From My Commonplace Book - 30

from A Voice Through a Cloud

by Denton Welch


The pain, like some huge grizzly bear, seemed to take me between its paws. I screamed from sheer shock at its sudden increased violence.

"Stop it!" the nurses said together. "You'll wake the others." They seemed about to stifle me if I dared to make another sound.

I must have screamed again, for all I remember is a shriek and a pain invading my whole body. The shriek seemed to be following the pain into every limb. I was nothing but a shriek and a pain. I was sweating. Everything was wet. I was crying. Saliva dribbled out of my mouth.

In the middle of the furnace inside me there was a clear thought like text in cross-stitch. I wanted to warn the nurses, to tell them nothing was real but torture. Nobody seemed to realize that this was the only thing on earth. People didn't know what was waiting for them, quietly, patiently.

I felt as if I bore the agony a moment longer it would split my skin. It was such a growing and powerful thing; it would burst out of the tightness of my body.

I heard footsteps hurrying away; then silence. One of the nurses was still holding me, trying to stop me from moving.

At last the other came back and she had a dainty dish and a little gun or model road-drill with her. It struck me that these articles were so small and finical that they could only be drawing-room tea-toys, and I thought they should be made sliver and not chromium.

The nurse lifted my arm, swabbed a little place with cotton wool. I realized she was trying to help me. I knew what the gun was for now, but I did not believe in its power. It was still associated in my mind with sugar-tongs and tea-strainers.

But the moment she pricked me so heartlessly, pushing the needle in with vicious pleasure, I had faith; I knew that it was magic. It was like the Sleeping Beauty magic. Exactly the same, I thought, amazed at the similarity. Everything was there, the sudden prick, the venomous influence wishing me evil; then there would be the hundred year's sleep. I knew it in spite of the pain. The pain did not abate at all. It was still there, eating me up; but in the hundred years' sleep it would die. It couldn't live for a hundred years. And brambles would grow and everything turn marble-grey. The dust would be as thick and as exquisite to the touch as mole-skin; and there would be moonlight always.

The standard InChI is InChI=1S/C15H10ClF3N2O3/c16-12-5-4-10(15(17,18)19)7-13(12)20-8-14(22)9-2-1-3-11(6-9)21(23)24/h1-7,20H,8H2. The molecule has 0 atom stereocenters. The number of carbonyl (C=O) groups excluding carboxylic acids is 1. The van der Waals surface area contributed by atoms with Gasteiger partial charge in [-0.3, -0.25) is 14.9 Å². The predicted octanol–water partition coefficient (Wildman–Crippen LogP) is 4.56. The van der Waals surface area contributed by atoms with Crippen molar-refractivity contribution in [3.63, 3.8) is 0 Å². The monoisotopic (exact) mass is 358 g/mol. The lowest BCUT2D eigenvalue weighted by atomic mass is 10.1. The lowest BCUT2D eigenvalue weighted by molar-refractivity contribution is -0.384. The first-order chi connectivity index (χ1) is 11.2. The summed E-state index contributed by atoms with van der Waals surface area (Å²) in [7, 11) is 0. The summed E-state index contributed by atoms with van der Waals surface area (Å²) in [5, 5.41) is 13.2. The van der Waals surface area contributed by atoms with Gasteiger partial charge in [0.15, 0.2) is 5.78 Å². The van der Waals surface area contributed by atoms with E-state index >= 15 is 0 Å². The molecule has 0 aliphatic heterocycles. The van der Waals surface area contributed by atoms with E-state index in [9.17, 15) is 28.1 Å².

In his autobiographical novel, A Voice Through a Cloud, Denton Welch (1915-1948, English) writes, with an extraordinary eye for detail, of human suffering. At age 20 he was struck by an automobile while cycling, fracturing his spine. Thus began his life as an invalid and a writer (he had intended to become a painter). He developed tuberculosis of the spine and died at age 33.

Comments

I have read this book, Merry; a lovely writer; exquisite eye for detail; i can recommend some others; gay too:)Love Steve
 
Thanks so much, Steve.

The little bit of biographical material I looked at this week didn't mention Denton Welch's sexual orientation, and I hadn't thought about it myself, but, after I read your comment and returned to the book last evening, I noticed toward the end of the book that the young protagonist of A Voice does develop strong feelings for the doctor (male) who cares for him in the convalescent home and helps him return to the wider world.

What I especially admire about Denton Welch's writing is what blogger Stephen at bandofthebes.com describes as his "alchemist talents to transform empty days into gold."

Love,
Merry
 
Hi Merry, I do like the idea of finding gold in apparently "empty days" too. We have a hard job here so hope you will understand some silence. But happy making things always welcome.
 

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